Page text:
You see, radio was “the theater of the mind.” Our annual live broadcast not only builds on that tradition, it serves as a valuable experiential learning opportunity for students in our broadcast communications program.
Bangor, Maine (PRWEB) October 30, 2015
In the 1940s, radio was the leading form of popular entertainment. In the spirit of such popular programs as “The Shadow,” “Lights Out” and “Inner Sanctum Mysteries,” Husson University will perform a live 1940’s-style radio drama from the stage of the Gracie Theatre on October 30 at 7:30 p.m. Billed as “Tales of Mystery and Imagination,” this award-winning broadcast features a cast of Husson University students and local area residents performing an adaptation of the classic horror story “The Premature Burial” by Edgar Allan Poe.
The performance is free and open to the public. Members of the Gracie Theatre audience will have the opportunity to see everything that goes into the creation of a live radio drama – including the terrifying sound effects. Those not in attendance can listen to this live broadcast over WHSN 89.3 FM.
“The Premature Burial” is about a man who randomly falls into a death-like trance. As a result of this condition, he’s afraid that he’ll be mistakenly declared dead and subsequently buried alive. He becomes obsessed by this fear. To protect himself, he refuses to leave his home and builds an elaborate burial chamber with equipment that will allow him to signal for help in case he finds himself entombed accidentally. Then, one day, he awakens in pitch darkness in a confined area. Despite his precautions, was he buried alive?
Ken Stack, an instructor in the entertainment production program at the New England School of Communications at Husson University, is the director of the radio play and is looking forward to the upcoming performance. “Works by Edgar Allan Poe are an important part of our literary history. Our broadcast brings our students, our audience and WHSN listeners back to the days when radio brought culture into the homes of millions of Americans who otherwise might not have had exposure to the works of celebrated authors.”
Stack continued: “You see, radio was “the theater of the mind.” Our annual live broadcast not only builds on that tradition, it serves as a valuable experiential learning opportunity for students in our broadcast communications program. In this way, we enrich the education of both our students and our audience.”
In past years, “Tales of Mystery and Imagination” has received accolades and recognition from a variety of organizations. The Maine Association of Broadcasters, (MAB) has recognized the annual live Halloween radio broadcast for the past five consecutive years. Entered into MAB’s annual awards competition, “Tales of Mystery and Imagination” first distinguished itself in 2010 by winning an honorable mention in the “Locally Produced Program” category. In 2011, the radio program received first place in the same category and a second place win in 2012.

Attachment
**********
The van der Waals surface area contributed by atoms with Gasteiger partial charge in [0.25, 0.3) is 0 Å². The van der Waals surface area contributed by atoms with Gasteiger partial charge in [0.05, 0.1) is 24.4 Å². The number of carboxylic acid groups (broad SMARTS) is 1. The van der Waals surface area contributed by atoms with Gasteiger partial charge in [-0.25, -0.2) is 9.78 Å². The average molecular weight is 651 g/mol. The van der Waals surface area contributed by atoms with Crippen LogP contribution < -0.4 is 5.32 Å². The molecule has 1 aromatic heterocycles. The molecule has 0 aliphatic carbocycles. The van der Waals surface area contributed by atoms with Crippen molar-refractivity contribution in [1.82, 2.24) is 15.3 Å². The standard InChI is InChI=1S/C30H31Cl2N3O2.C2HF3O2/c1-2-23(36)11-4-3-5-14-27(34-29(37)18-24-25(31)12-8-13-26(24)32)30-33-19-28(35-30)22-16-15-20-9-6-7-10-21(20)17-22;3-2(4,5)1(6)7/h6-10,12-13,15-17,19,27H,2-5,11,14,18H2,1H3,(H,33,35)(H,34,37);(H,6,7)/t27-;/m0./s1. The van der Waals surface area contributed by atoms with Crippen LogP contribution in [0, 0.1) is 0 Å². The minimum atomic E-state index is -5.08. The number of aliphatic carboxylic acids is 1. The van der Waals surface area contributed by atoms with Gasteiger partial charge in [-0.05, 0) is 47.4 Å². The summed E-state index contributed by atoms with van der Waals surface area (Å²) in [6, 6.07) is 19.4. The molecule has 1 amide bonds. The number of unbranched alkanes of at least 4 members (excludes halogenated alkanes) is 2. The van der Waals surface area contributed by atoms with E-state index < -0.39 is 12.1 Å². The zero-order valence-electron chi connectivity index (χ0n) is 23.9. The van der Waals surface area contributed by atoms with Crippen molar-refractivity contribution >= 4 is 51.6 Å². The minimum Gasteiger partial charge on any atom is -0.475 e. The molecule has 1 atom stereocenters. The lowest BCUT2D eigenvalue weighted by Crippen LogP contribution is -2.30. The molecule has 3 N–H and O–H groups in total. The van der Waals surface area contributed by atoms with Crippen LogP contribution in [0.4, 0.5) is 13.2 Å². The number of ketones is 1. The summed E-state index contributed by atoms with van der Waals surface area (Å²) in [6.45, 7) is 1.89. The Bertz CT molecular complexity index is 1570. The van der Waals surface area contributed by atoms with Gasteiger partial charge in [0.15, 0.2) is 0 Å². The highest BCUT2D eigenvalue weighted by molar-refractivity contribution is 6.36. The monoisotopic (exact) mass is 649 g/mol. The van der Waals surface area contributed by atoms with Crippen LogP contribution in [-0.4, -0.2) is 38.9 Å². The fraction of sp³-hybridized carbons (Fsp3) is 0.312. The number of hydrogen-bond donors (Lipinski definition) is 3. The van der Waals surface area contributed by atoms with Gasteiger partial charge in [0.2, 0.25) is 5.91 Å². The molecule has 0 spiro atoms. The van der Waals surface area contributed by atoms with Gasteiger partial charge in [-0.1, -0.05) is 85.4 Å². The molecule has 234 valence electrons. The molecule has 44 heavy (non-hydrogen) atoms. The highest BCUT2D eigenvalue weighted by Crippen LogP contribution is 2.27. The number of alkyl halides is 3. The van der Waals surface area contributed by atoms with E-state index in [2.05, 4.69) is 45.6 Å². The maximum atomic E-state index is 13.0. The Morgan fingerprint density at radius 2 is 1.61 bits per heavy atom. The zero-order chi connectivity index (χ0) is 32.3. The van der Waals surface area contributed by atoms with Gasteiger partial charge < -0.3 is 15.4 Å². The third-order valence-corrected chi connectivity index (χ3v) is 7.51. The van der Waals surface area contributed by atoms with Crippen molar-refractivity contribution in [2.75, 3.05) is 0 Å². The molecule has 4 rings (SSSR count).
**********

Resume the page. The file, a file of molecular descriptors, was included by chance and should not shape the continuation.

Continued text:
The show has also received awards from the Broadcast Education Association. Last year’s show was a finalist for the College Media Association’s Pinnacle Award.
In reflecting on the success of the live radio show, Husson University Provost Lynne Coy-Ogan remarked, “After seeing the broadcast, members of greater Bangor community will understand why the New England School of Communications at Husson University is regarded as one of the region’s leading educators of media professionals. The professional quality of our students and the broadcast is impressive.”
Radio dramas produced by Husson University in previous years have included, “A Christmas Carol,” “The Tell Tale Heart,” “The Cask of Amontillado,” “The Fall of the House of Usher,” “The Masque of the Red Death” and “The Pit and the Pendulum.”
Since the radio drama is being simulcast on WHSN-FM, the show will start promptly at 7:30 p.m. Individuals interested in attending the live performance at the Gracie Theatre are requested to be in their seats no later than 7:20 p.m.
Completed in October of 2009, The Gracie is Husson University's center for the fine and performing arts. This beautiful new 500-seat theatre is quickly earning a reputation as one of Maine’s premier performance venues. In addition, The Gracie also serves as a learning platform for students from the New England School of Communications in digital audio, sound mixing, set design and construction, lighting, acting and electronics. For more information, visit GracieTheatre.com
The New England School of Communications (NESCom) at Husson University offers Bachelor of Science degrees in Communications Technology, Mass Communications and Entertainment Production. Within these degrees, students may choose from concentrations in Audio Engineering, Live Sound Technology, Video Production, Web Media, Entertainment Production, Journalism, Marketing Communications, Radio Broadcasting and Sports Journalism. The New England School of Communications specializes in communications, providing students with a hands-on experience that gives them the education and skills needed for today's job market.
For more than 100 years, Husson University has prepared future leaders to handle the challenges of tomorrow through innovative undergraduate and graduate degrees. With a commitment to delivering affordable classroom, online and experiential learning opportunities, Husson University has come to represent superior value in higher education. Our Bangor campus and off-campus satellite education centers in Southern Maine, Wells and Northern Maine provide advanced knowledge in business; health and education; pharmacy studies, science and humanities; as well as communication. In addition, Husson University has a robust adult learning program. For more information about educational opportunities that can lead to personal and professional success, visit Husson.edu.